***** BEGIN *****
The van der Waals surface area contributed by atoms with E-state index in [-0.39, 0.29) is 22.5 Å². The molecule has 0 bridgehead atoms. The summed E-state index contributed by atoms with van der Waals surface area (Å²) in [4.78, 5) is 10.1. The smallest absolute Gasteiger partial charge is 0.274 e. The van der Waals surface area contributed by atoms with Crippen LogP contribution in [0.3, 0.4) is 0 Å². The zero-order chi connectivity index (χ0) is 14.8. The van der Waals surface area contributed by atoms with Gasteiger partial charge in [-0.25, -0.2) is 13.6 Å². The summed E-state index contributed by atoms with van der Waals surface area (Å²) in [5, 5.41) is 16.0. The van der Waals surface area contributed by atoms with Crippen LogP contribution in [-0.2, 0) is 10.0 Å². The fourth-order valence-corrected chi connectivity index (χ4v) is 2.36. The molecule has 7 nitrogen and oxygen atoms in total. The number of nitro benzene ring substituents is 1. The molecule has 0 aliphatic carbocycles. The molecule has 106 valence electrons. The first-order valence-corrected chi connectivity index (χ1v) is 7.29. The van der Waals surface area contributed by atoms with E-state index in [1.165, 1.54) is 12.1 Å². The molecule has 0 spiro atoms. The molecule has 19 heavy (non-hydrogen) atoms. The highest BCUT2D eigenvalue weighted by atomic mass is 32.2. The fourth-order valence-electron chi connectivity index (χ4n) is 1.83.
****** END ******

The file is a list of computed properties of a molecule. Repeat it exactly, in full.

The van der Waals surface area contributed by atoms with E-state index in [-0.39, 0.29) is 22.5 Å². The molecule has 0 bridgehead atoms. The summed E-state index contributed by atoms with van der Waals surface area (Å²) in [4.78, 5) is 10.1. The smallest absolute Gasteiger partial charge is 0.274 e. The van der Waals surface area contributed by atoms with Crippen LogP contribution in [0.3, 0.4) is 0 Å². The zero-order chi connectivity index (χ0) is 14.8. The van der Waals surface area contributed by atoms with Gasteiger partial charge in [-0.25, -0.2) is 13.6 Å². The summed E-state index contributed by atoms with van der Waals surface area (Å²) in [5, 5.41) is 16.0. The van der Waals surface area contributed by atoms with Crippen LogP contribution in [-0.2, 0) is 10.0 Å². The fourth-order valence-corrected chi connectivity index (χ4v) is 2.36. The molecule has 7 nitrogen and oxygen atoms in total. The number of nitro benzene ring substituents is 1. The molecule has 0 aliphatic carbocycles. The molecule has 106 valence electrons. The first-order valence-corrected chi connectivity index (χ1v) is 7.29. The van der Waals surface area contributed by atoms with E-state index in [1.165, 1.54) is 12.1 Å². The molecule has 0 spiro atoms. The molecule has 19 heavy (non-hydrogen) atoms. The highest BCUT2D eigenvalue weighted by atomic mass is 32.2. The fourth-order valence-electron chi connectivity index (χ4n) is 1.83.